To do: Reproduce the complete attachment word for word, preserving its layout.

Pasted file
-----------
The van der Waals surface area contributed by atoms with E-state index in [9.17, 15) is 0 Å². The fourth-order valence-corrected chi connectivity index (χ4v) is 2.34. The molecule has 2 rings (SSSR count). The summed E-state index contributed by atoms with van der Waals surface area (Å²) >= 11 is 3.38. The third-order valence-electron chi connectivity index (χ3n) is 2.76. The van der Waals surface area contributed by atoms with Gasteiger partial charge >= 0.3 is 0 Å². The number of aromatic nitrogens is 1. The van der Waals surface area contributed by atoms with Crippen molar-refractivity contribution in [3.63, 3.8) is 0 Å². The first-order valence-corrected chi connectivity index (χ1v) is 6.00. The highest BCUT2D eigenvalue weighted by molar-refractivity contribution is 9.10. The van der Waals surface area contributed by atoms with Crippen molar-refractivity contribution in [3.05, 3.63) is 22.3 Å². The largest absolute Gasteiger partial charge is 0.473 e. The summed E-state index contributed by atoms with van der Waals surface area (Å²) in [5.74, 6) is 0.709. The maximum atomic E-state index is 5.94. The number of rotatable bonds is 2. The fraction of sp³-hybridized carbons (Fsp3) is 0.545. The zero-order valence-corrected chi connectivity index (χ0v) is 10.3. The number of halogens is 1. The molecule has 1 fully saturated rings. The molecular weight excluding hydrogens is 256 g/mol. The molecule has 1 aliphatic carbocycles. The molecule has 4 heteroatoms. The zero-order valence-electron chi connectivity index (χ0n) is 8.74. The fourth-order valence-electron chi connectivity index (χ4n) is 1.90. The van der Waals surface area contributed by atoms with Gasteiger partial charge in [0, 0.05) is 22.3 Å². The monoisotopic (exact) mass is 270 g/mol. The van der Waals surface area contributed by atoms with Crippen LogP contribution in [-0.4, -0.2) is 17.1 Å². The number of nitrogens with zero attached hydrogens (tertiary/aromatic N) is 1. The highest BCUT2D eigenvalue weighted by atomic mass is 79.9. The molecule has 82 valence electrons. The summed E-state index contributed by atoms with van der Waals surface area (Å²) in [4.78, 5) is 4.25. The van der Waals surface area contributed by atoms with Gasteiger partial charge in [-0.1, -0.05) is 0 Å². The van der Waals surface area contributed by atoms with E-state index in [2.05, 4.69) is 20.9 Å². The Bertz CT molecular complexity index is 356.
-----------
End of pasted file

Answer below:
The van der Waals surface area contributed by atoms with E-state index in [9.17, 15) is 0 Å². The fourth-order valence-corrected chi connectivity index (χ4v) is 2.34. The molecule has 2 rings (SSSR count). The summed E-state index contributed by atoms with van der Waals surface area (Å²) >= 11 is 3.38. The third-order valence-electron chi connectivity index (χ3n) is 2.76. The van der Waals surface area contributed by atoms with Gasteiger partial charge >= 0.3 is 0 Å². The number of aromatic nitrogens is 1. The van der Waals surface area contributed by atoms with Crippen molar-refractivity contribution in [3.63, 3.8) is 0 Å². The first-order valence-corrected chi connectivity index (χ1v) is 6.00. The highest BCUT2D eigenvalue weighted by molar-refractivity contribution is 9.10. The van der Waals surface area contributed by atoms with Crippen molar-refractivity contribution in [3.05, 3.63) is 22.3 Å². The largest absolute Gasteiger partial charge is 0.473 e. The summed E-state index contributed by atoms with van der Waals surface area (Å²) in [5.74, 6) is 0.709. The maximum atomic E-state index is 5.94. The number of rotatable bonds is 2. The fraction of sp³-hybridized carbons (Fsp3) is 0.545. The zero-order valence-corrected chi connectivity index (χ0v) is 10.3. The number of halogens is 1. The molecule has 1 fully saturated rings. The molecular weight excluding hydrogens is 256 g/mol. The molecule has 1 aliphatic carbocycles. The molecule has 4 heteroatoms. The zero-order valence-electron chi connectivity index (χ0n) is 8.74. The fourth-order valence-electron chi connectivity index (χ4n) is 1.90. The van der Waals surface area contributed by atoms with Gasteiger partial charge in [0, 0.05) is 22.3 Å². The monoisotopic (exact) mass is 270 g/mol. The van der Waals surface area contributed by atoms with Crippen LogP contribution in [-0.4, -0.2) is 17.1 Å². The number of nitrogens with zero attached hydrogens (tertiary/aromatic N) is 1. The highest BCUT2D eigenvalue weighted by atomic mass is 79.9. The molecule has 82 valence electrons. The summed E-state index contributed by atoms with van der Waals surface area (Å²) in [4.78, 5) is 4.25. The van der Waals surface area contributed by atoms with Gasteiger partial charge in [-0.1, -0.05) is 0 Å². The van der Waals surface area contributed by atoms with E-state index in [2.05, 4.69) is 20.9 Å². The Bertz CT molecular complexity index is 356.